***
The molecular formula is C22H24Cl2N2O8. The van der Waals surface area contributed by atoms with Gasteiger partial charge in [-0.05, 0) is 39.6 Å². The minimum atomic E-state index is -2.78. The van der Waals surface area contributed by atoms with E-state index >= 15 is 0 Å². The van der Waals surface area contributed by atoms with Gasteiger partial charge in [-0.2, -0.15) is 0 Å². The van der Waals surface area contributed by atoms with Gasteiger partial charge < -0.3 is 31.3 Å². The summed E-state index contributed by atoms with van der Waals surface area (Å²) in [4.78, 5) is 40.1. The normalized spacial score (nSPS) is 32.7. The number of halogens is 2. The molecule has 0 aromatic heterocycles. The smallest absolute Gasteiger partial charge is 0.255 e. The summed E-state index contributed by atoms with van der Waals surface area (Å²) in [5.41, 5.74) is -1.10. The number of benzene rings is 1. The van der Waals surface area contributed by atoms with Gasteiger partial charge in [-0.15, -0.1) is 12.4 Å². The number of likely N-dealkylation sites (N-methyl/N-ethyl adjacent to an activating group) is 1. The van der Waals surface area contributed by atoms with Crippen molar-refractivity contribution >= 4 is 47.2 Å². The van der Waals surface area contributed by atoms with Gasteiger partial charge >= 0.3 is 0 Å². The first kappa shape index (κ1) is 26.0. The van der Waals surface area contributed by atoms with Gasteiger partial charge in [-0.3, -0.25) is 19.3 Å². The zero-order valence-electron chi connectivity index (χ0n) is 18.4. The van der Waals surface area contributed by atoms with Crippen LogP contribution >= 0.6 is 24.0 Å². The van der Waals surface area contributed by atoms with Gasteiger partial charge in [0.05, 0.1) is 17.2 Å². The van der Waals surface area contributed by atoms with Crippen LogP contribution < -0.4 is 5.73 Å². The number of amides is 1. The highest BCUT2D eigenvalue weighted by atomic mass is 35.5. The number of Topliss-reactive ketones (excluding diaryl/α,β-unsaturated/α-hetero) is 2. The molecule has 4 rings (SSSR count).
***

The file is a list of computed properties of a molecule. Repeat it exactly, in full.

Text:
The molecular formula is C22H24Cl2N2O8. The van der Waals surface area contributed by atoms with Gasteiger partial charge in [-0.05, 0) is 39.6 Å². The minimum atomic E-state index is -2.78. The van der Waals surface area contributed by atoms with E-state index >= 15 is 0 Å². The van der Waals surface area contributed by atoms with Gasteiger partial charge in [-0.2, -0.15) is 0 Å². The van der Waals surface area contributed by atoms with Gasteiger partial charge < -0.3 is 31.3 Å². The summed E-state index contributed by atoms with van der Waals surface area (Å²) in [4.78, 5) is 40.1. The normalized spacial score (nSPS) is 32.7. The number of halogens is 2. The molecule has 0 aromatic heterocycles. The smallest absolute Gasteiger partial charge is 0.255 e. The summed E-state index contributed by atoms with van der Waals surface area (Å²) in [5.41, 5.74) is -1.10. The number of benzene rings is 1. The van der Waals surface area contributed by atoms with Gasteiger partial charge in [-0.15, -0.1) is 12.4 Å². The number of likely N-dealkylation sites (N-methyl/N-ethyl adjacent to an activating group) is 1. The van der Waals surface area contributed by atoms with Crippen molar-refractivity contribution >= 4 is 47.2 Å². The van der Waals surface area contributed by atoms with Gasteiger partial charge >= 0.3 is 0 Å². The first kappa shape index (κ1) is 26.0. The van der Waals surface area contributed by atoms with Gasteiger partial charge in [-0.3, -0.25) is 19.3 Å². The zero-order valence-electron chi connectivity index (χ0n) is 18.4. The van der Waals surface area contributed by atoms with Crippen LogP contribution >= 0.6 is 24.0 Å². The van der Waals surface area contributed by atoms with Gasteiger partial charge in [0.05, 0.1) is 17.2 Å². The van der Waals surface area contributed by atoms with Crippen LogP contribution < -0.4 is 5.73 Å². The number of amides is 1. The highest BCUT2D eigenvalue weighted by atomic mass is 35.5. The number of Topliss-reactive ketones (excluding diaryl/α,β-unsaturated/α-hetero) is 2. The molecule has 4 rings (SSSR count).